A variety of reasons, however, are behind decreased focus and degradation of images presented to the retina. "Issues with poor focus can be rectified by the use of eyeglasses and/or contact lenses or by the remodeling of the cornea. Further, artificial lenses can be implanted into the eye (e.g., into the space in front of the iris, into the lens capsule following partial or full removal of the natural lens, e.g., due to the development of cataracts) to improve vision."

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SkinHaptics: Research brings ‘smart hands’ closer to reality

SkinHaptics: Research brings ‘smart hands’ closer to reality | Amazing Science | Scoop.it

Using your skin as a touchscreen has been brought a step closer after UK scientists successfully created tactile sensations on the palm using ultrasound sent through the hand. The University of Sussex-led study -- funded by the Nokia Research Centre and the European Research Council -- is the first to find a way for users to feel what they are doing when interacting with displays projected on their hand. This solves one of the biggest challenges for technology companies who see the human body, particularly the hand, as the ideal display extension for the next generation of smartwatches and other smart devices.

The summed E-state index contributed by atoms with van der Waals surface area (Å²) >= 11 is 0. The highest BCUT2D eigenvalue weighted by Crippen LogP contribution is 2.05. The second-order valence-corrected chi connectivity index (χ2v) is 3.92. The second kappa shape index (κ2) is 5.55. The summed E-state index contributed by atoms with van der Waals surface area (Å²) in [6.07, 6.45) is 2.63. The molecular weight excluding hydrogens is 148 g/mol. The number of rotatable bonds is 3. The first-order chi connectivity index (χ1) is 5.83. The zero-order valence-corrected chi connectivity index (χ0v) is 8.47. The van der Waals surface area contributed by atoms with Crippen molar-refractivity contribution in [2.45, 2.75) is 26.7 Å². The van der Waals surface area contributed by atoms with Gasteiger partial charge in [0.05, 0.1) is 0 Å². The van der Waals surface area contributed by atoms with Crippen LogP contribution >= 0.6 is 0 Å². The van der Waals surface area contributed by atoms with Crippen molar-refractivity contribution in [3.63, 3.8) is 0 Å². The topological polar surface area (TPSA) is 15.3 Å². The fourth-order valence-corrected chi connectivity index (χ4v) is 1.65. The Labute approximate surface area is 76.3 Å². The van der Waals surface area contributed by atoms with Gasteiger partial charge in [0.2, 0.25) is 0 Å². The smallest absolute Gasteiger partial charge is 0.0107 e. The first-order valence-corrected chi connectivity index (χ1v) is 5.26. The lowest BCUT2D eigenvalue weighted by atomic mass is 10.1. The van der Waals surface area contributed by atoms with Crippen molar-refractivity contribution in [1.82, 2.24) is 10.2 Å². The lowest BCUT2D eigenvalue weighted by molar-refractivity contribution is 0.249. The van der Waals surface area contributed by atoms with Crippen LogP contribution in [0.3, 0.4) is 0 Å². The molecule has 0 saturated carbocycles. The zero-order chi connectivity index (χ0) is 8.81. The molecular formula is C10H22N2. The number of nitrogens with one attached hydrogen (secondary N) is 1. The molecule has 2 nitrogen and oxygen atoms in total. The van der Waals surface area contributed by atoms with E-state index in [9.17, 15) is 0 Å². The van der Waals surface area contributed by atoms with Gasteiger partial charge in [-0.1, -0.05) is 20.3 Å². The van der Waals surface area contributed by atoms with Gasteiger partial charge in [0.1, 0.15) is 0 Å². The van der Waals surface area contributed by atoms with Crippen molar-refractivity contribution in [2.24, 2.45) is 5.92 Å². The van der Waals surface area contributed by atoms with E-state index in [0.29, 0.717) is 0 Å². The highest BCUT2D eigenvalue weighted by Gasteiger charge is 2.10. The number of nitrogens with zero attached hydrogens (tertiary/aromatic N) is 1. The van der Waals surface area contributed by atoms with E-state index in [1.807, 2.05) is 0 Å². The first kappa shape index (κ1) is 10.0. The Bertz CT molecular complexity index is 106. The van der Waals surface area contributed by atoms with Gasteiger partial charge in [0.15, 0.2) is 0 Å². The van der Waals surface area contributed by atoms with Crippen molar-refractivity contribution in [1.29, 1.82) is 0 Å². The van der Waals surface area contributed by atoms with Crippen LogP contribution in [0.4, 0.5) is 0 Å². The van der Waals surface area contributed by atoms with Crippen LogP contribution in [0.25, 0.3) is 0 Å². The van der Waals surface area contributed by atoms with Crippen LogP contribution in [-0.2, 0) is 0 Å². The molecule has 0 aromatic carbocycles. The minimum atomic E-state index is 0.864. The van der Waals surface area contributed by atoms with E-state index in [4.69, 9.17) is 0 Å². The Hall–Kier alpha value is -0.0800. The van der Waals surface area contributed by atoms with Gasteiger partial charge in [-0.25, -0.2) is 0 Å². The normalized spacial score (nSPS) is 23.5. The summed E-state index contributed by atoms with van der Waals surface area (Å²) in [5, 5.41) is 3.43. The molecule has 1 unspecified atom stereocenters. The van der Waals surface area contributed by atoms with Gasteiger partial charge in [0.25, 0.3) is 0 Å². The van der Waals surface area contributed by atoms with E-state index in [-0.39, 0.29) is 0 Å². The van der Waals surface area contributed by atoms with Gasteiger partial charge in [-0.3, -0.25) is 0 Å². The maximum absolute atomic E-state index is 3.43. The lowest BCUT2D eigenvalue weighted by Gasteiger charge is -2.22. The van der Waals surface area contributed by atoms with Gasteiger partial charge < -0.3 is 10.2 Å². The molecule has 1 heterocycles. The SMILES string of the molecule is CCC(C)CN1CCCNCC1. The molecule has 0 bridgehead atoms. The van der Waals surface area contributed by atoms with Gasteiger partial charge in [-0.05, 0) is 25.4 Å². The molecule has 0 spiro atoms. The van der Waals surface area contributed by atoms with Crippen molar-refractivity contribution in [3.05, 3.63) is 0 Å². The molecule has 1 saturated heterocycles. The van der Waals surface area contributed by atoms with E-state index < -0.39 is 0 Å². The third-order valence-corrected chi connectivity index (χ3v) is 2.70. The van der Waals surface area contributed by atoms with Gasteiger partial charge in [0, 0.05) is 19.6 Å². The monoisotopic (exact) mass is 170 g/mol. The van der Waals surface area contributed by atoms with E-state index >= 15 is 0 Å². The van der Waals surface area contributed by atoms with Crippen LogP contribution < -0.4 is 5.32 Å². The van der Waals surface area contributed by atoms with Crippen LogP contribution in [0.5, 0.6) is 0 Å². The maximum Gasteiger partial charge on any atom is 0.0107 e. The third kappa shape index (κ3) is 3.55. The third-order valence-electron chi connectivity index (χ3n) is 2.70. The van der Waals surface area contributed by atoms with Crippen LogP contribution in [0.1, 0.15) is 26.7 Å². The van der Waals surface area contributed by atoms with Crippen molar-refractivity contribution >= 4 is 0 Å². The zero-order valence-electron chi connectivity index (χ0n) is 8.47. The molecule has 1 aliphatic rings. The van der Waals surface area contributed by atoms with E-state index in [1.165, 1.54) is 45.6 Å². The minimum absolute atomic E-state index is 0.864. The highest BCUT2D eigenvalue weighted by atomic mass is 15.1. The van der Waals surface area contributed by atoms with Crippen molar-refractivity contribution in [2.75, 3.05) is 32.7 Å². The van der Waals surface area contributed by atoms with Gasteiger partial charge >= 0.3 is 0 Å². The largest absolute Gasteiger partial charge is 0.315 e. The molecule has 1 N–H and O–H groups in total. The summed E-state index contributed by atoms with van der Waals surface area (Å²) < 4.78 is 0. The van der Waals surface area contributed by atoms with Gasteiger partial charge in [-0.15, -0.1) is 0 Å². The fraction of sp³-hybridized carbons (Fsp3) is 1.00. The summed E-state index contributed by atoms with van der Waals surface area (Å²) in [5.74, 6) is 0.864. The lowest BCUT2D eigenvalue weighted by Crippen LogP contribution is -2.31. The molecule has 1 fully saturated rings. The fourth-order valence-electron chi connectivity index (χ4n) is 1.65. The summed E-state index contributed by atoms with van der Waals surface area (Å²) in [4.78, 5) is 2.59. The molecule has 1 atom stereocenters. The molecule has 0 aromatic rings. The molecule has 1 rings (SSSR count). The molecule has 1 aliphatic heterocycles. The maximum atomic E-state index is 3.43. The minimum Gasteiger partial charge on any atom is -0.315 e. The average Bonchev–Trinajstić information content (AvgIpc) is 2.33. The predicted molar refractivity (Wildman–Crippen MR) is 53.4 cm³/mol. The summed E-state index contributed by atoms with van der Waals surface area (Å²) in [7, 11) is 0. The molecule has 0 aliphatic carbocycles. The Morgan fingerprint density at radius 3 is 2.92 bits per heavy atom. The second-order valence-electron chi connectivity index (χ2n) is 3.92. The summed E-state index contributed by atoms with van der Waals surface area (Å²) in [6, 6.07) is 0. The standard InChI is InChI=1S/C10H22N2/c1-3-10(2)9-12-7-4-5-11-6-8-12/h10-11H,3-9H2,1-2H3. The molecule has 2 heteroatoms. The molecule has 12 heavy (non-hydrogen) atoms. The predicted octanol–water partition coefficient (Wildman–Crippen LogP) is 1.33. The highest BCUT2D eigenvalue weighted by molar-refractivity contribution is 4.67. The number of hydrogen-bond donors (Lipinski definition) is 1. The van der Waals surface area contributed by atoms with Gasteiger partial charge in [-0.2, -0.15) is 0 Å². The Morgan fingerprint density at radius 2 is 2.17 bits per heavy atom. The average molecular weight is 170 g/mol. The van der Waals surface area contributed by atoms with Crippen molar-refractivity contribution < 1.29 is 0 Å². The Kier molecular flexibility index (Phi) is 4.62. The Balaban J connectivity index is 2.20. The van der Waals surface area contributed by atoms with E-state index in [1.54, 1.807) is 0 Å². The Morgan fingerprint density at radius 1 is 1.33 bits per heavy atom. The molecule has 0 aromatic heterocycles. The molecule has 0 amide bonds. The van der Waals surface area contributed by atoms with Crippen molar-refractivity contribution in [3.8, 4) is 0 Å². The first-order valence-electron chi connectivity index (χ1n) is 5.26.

Current ideas rely on vibrations or pins, which both need contact with the palm to work, interrupting the display. However, this new innovation, called SkinHaptics, sends sensations to the palm from the other side of the hand, leaving the palm free to display the screen. The device uses 'time-reversal' processing to send ultrasound waves through the hand. This technique is effectively like ripples in water but in reverse -- the waves become more targeted as they travel through the hand, ending at a precise point on the palm.